Behind the Kitchen Guerilla scenes
“Lads, I'm making the beer batter,” calls Koral and gets out his smartphone. “750 grams of flour, 600 grams of beer, ten eggs, a pinch of salt,” he reads out. “Now multiply up … oh, to heck, I'll do it by eye!” It's all going too slowly for him. What's more, the wholesaler has delivered the wrong chorizo. He curses in Turkish, shooting out his commands alternately in German and Spanish. Koral, at 37, is the elder of the two brothers. They grew up in Turkey, went to school in Istanbul. After leaving school he first went to Argentina, then decided to study in Europe. His choice was Hamburg.
“I was totally infatuated with Hamburg before I ever fell in love with a woman for the first time,” says Koral. He raved to his brother about the cosmopolitan yet manageable seaport till he finally moved to Hamburg as well. Koral studied product design, Onur business administration. They lived in Altona and had jobs in the food trade on the side. When a corner pub came available for lease in their neighbourhood, they took over the business. They stood behind the counter together for seven years.
“But at some point I was fed up with working nights,” says Koral. At this time, he often experimented on new recipes in the kitchen at home, with Olaf Deharde. “We met for cooking sessions at my pad in the Friedensallee and invited friends for dinner”. This mixture of creative cooking and homeliness felt just right, he says. When Kitchen Guerilla was launched, another crucial component was added: the unusual choice of venues. All of a sudden, as self-employed Guerilleros, they were cooking on the old fishing boat Catarina in the HafenCity or in a disused distillery.
In a sense, the brothers are following in their parents' footsteps. “They're not trained chefs either, one's an urban planner and the other an economist,” says Koral. Their father ran a restaurant in Ankara in which mezze was served to live music. Their mother established a similar concept in Istanbul – for the love of good food, as Koral says. However, their parents handed down more to the brothers than the culinary spirit. “They were revolutionaries who already had several military putsches and periods of imprisonment behind them in Turkey”. As a sign of respect for the spirit of resistance their parents had shown, Onur and Koral called their own company Kitchen Guerilla.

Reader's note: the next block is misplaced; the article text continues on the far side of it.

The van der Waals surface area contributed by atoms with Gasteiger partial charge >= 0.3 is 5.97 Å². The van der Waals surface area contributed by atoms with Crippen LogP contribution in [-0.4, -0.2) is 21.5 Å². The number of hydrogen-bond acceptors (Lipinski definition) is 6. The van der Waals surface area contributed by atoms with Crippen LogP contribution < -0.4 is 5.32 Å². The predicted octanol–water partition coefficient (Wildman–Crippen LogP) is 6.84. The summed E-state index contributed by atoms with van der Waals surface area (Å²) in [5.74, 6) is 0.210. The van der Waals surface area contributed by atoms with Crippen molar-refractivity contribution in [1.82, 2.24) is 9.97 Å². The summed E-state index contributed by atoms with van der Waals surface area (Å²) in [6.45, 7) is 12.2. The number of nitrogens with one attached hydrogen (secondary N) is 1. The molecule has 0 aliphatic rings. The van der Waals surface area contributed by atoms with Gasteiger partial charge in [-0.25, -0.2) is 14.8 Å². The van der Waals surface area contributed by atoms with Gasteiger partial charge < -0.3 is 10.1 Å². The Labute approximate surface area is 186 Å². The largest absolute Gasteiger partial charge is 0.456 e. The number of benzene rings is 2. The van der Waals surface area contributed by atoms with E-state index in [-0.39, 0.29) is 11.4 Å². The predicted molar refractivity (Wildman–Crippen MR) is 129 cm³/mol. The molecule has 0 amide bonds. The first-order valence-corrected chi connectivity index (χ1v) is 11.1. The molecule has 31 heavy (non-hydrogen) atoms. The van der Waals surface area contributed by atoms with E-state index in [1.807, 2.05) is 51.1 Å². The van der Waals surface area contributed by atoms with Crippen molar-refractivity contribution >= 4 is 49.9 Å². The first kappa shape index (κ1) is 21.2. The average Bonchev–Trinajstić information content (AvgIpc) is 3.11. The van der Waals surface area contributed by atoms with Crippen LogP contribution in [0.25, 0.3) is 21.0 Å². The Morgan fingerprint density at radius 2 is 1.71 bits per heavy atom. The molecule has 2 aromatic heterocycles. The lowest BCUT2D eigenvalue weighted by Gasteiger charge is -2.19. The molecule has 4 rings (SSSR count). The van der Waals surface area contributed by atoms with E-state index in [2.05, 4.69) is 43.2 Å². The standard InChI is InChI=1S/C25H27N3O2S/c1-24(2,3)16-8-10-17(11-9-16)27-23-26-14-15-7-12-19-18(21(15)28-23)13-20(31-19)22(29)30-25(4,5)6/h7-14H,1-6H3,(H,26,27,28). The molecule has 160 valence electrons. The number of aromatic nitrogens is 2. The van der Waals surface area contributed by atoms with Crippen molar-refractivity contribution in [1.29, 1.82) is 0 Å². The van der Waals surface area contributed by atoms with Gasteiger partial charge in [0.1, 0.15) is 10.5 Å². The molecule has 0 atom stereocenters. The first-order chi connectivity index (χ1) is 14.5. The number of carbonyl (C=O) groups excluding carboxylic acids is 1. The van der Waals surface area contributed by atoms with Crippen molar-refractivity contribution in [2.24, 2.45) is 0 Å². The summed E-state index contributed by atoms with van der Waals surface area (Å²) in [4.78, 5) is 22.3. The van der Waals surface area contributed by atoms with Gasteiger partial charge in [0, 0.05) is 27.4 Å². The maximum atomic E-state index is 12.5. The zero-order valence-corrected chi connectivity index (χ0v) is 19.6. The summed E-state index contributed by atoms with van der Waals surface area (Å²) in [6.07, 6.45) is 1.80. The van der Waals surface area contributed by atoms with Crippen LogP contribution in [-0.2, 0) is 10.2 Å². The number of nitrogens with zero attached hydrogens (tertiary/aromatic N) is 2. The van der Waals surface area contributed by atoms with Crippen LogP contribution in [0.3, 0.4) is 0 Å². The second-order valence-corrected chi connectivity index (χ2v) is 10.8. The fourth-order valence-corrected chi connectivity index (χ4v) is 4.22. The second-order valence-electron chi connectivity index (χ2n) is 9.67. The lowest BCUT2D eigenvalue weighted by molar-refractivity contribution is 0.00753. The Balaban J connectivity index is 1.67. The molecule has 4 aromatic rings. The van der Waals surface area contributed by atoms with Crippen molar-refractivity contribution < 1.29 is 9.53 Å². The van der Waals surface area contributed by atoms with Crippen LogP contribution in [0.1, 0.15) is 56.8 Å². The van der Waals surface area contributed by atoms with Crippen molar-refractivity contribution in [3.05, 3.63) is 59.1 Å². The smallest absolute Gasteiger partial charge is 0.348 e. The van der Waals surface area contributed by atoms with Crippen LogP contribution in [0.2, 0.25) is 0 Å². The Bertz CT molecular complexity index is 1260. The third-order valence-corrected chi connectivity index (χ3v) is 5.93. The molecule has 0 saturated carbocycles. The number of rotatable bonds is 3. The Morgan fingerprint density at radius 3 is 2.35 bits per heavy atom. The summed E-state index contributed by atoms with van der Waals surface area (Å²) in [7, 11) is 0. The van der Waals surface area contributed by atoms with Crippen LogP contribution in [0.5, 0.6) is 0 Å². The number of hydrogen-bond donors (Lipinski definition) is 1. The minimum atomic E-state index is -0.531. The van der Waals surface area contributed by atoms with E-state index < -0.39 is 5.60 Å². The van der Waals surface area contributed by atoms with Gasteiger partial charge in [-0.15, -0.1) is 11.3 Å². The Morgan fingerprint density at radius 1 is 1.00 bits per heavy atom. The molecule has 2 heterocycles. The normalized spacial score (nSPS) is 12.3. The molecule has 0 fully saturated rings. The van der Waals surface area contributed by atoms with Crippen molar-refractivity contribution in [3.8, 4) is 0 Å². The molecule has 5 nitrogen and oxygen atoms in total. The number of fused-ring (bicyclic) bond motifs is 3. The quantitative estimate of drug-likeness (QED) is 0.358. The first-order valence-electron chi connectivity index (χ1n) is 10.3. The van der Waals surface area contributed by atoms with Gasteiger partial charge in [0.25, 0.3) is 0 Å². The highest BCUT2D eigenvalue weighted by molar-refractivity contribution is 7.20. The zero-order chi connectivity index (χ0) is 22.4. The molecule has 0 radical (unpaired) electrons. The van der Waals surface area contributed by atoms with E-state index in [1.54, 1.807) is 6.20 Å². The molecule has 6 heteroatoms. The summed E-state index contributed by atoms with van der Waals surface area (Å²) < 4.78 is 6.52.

Koral and Onur both have families of their own now. They also run the Focacceria Bonassola in the hip district of Ottensen and Facebook's staff restaurant in Neustadt. “There's a lot to do. I sleep five or six hours a night and have a 70-hour working week,” says Koral. “My wife and our father are also involved in a lot of our projects”. Such close family ties have their pros and cons: “You know each other inside and out and can trust each other. But you can also really get on each other's nerves. Particularly if, like me, you've got a tendency to be provocative. I mean, hey, we're brothers”.
An hour before the meal, Onur can finally change down a gear. “We're well on time. Let's have a pale ale,” he suggests, and opens a bottle with the handle of a kitchen knife. Koral is just tasting the one-pot when Til Schweiger's face lights up on his mobile phone display. The actor opened a restaurant in the city centre a week ago. Koral and Onur are providing culinary advice and helping him to choose staff. He needs their help tonight: he's down two service staff members. Koral immediately organises replacements.
The first guests are arriving. Koral opens the oyster shells. His face goes red with effort, his fingertips turn white. For a vegetarian guest he drizzles cubes of cucumber with teriyaki sauce and vodka, and places the results in an oyster shell. It's like wrapping tofu around a bone, but it looks good. Koral is whizzing around the kitchen, Onur sits down with the guests, talks, embraces, toasts with his wineglass. Wine dealer Hendrik Thoma, the evening's second host, recites from Portuguese history by candle-light. The brothers only interrupt him when they announce the next course: “Next up is southern-style mayo!” says Koral, laying the sardines on a bed of aioli. Towards midnight, the guests' stomachs are full and the wine-bottles empty. Another successful culinary event.
Sardines in beer batter – a Kitchen Guerilla recipe
1 kilo sardines
250ml beer (or wine)
Salt and fat
Clean the sardines, leaving the tails on. Make a batter from the other ingredients. Pat the sardines dry and dip each one in the batter, holding it by the back fin. Fry for around 2 to 3 minutes in hot fat, depending on size.
1 egg yolk
1 tsp mustard
1 tsp capers
1 clove of garlic
1 tsp lemon juice
salt to taste
Important: use the ingredients at room temperature and do not use cold eggs. Mix the egg yolk, mustard and lemon juice well. Add the oil, drop by drop at first and then in a thin stream, and blend well using a stick blender. At the end, add the clove of garlic and the capers. Adjust salt to taste and add a little lemon zest.
On the go with Koral and Onur
Doing groceries with the Elcis
22765 Hamburg http://oeko-wochenmarkt.de/maerkte/standorte/ottensen.php